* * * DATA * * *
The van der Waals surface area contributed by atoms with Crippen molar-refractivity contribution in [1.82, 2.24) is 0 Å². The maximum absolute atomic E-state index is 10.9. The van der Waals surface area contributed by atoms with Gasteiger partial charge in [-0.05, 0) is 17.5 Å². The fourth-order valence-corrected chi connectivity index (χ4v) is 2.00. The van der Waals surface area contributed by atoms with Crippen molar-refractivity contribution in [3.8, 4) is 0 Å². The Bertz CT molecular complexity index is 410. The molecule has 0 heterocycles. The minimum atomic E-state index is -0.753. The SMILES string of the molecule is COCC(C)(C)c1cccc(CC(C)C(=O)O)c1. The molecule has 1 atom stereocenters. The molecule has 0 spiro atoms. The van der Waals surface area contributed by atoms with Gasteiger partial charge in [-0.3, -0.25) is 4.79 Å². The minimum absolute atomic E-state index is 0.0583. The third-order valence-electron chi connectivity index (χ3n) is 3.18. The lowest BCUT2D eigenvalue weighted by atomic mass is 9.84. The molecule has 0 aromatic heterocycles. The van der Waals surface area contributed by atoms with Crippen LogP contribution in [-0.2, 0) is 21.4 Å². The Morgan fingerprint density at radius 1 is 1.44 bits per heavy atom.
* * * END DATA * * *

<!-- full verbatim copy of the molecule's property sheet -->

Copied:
The van der Waals surface area contributed by atoms with Crippen molar-refractivity contribution in [1.82, 2.24) is 0 Å². The maximum absolute atomic E-state index is 10.9. The van der Waals surface area contributed by atoms with Gasteiger partial charge in [-0.05, 0) is 17.5 Å². The fourth-order valence-corrected chi connectivity index (χ4v) is 2.00. The van der Waals surface area contributed by atoms with Crippen molar-refractivity contribution in [3.8, 4) is 0 Å². The Bertz CT molecular complexity index is 410. The molecule has 0 heterocycles. The minimum atomic E-state index is -0.753. The SMILES string of the molecule is COCC(C)(C)c1cccc(CC(C)C(=O)O)c1. The molecule has 1 atom stereocenters. The molecule has 0 spiro atoms. The van der Waals surface area contributed by atoms with Gasteiger partial charge in [-0.3, -0.25) is 4.79 Å². The minimum absolute atomic E-state index is 0.0583. The third-order valence-electron chi connectivity index (χ3n) is 3.18. The lowest BCUT2D eigenvalue weighted by atomic mass is 9.84. The molecule has 0 aromatic heterocycles. The van der Waals surface area contributed by atoms with Crippen LogP contribution in [-0.2, 0) is 21.4 Å². The Morgan fingerprint density at radius 1 is 1.44 bits per heavy atom.